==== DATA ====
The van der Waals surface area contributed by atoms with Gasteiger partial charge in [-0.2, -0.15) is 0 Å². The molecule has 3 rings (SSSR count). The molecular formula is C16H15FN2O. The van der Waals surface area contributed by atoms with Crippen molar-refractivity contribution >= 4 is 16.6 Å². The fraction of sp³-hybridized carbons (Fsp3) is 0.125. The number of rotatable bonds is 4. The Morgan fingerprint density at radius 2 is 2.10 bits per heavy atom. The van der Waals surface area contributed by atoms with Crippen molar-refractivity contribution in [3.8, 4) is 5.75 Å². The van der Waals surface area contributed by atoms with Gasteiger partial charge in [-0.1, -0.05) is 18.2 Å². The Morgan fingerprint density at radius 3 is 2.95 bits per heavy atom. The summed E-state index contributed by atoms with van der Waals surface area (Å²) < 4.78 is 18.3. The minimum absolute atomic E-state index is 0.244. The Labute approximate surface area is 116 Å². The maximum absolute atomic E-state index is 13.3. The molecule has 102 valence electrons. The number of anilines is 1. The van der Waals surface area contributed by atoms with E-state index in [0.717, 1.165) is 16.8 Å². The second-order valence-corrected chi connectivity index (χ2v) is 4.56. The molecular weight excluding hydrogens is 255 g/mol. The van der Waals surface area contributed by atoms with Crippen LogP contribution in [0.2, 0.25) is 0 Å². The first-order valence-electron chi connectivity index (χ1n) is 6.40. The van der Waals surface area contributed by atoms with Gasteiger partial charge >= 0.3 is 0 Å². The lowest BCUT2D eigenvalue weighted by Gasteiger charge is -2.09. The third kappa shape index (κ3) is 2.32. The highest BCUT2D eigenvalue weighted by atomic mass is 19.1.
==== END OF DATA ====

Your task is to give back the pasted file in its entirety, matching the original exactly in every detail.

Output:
The van der Waals surface area contributed by atoms with Gasteiger partial charge in [-0.2, -0.15) is 0 Å². The molecule has 3 rings (SSSR count). The molecular formula is C16H15FN2O. The van der Waals surface area contributed by atoms with Crippen molar-refractivity contribution >= 4 is 16.6 Å². The fraction of sp³-hybridized carbons (Fsp3) is 0.125. The number of rotatable bonds is 4. The Morgan fingerprint density at radius 2 is 2.10 bits per heavy atom. The van der Waals surface area contributed by atoms with Crippen molar-refractivity contribution in [3.8, 4) is 5.75 Å². The van der Waals surface area contributed by atoms with Gasteiger partial charge in [-0.1, -0.05) is 18.2 Å². The Morgan fingerprint density at radius 3 is 2.95 bits per heavy atom. The summed E-state index contributed by atoms with van der Waals surface area (Å²) < 4.78 is 18.3. The minimum absolute atomic E-state index is 0.244. The Labute approximate surface area is 116 Å². The maximum absolute atomic E-state index is 13.3. The molecule has 102 valence electrons. The number of anilines is 1. The van der Waals surface area contributed by atoms with E-state index in [0.717, 1.165) is 16.8 Å². The second-order valence-corrected chi connectivity index (χ2v) is 4.56. The molecular weight excluding hydrogens is 255 g/mol. The van der Waals surface area contributed by atoms with Crippen LogP contribution in [0.2, 0.25) is 0 Å². The first-order valence-electron chi connectivity index (χ1n) is 6.40. The van der Waals surface area contributed by atoms with Gasteiger partial charge >= 0.3 is 0 Å². The lowest BCUT2D eigenvalue weighted by Gasteiger charge is -2.09. The third kappa shape index (κ3) is 2.32. The highest BCUT2D eigenvalue weighted by atomic mass is 19.1.